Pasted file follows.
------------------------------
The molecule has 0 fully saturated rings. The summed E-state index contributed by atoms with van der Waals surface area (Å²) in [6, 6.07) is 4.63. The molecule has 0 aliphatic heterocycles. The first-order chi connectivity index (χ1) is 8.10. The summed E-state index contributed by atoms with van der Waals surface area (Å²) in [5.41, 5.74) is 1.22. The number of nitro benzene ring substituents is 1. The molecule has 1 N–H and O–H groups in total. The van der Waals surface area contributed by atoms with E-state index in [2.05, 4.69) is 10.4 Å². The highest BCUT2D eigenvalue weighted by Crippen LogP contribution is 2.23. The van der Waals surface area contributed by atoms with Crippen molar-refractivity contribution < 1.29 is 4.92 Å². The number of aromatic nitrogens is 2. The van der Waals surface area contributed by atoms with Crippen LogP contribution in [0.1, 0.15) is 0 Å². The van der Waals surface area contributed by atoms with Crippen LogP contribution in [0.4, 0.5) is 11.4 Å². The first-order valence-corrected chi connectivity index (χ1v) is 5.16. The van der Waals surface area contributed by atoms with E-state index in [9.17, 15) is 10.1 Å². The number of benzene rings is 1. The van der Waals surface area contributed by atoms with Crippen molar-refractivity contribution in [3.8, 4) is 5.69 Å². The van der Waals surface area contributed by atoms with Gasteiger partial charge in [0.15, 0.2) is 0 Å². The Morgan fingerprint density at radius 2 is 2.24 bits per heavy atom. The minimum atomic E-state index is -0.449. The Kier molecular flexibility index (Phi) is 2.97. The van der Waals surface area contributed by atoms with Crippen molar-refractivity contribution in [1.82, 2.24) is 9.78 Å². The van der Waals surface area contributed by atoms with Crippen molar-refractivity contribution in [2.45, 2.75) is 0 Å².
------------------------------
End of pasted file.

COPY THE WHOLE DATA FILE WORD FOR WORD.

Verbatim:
The molecule has 0 fully saturated rings. The summed E-state index contributed by atoms with van der Waals surface area (Å²) in [6, 6.07) is 4.63. The molecule has 0 aliphatic heterocycles. The first-order chi connectivity index (χ1) is 8.10. The summed E-state index contributed by atoms with van der Waals surface area (Å²) in [5.41, 5.74) is 1.22. The number of nitro benzene ring substituents is 1. The molecule has 1 N–H and O–H groups in total. The van der Waals surface area contributed by atoms with E-state index in [2.05, 4.69) is 10.4 Å². The highest BCUT2D eigenvalue weighted by Crippen LogP contribution is 2.23. The van der Waals surface area contributed by atoms with Crippen molar-refractivity contribution < 1.29 is 4.92 Å². The number of aromatic nitrogens is 2. The van der Waals surface area contributed by atoms with Crippen LogP contribution in [0.1, 0.15) is 0 Å². The van der Waals surface area contributed by atoms with Crippen LogP contribution in [0.4, 0.5) is 11.4 Å². The first-order valence-corrected chi connectivity index (χ1v) is 5.16. The van der Waals surface area contributed by atoms with E-state index in [9.17, 15) is 10.1 Å². The number of benzene rings is 1. The van der Waals surface area contributed by atoms with Crippen molar-refractivity contribution in [3.8, 4) is 5.69 Å². The van der Waals surface area contributed by atoms with Gasteiger partial charge in [0.15, 0.2) is 0 Å². The Morgan fingerprint density at radius 2 is 2.24 bits per heavy atom. The minimum atomic E-state index is -0.449. The Kier molecular flexibility index (Phi) is 2.97. The van der Waals surface area contributed by atoms with Crippen molar-refractivity contribution in [1.82, 2.24) is 9.78 Å². The van der Waals surface area contributed by atoms with Crippen molar-refractivity contribution in [2.45, 2.75) is 0 Å².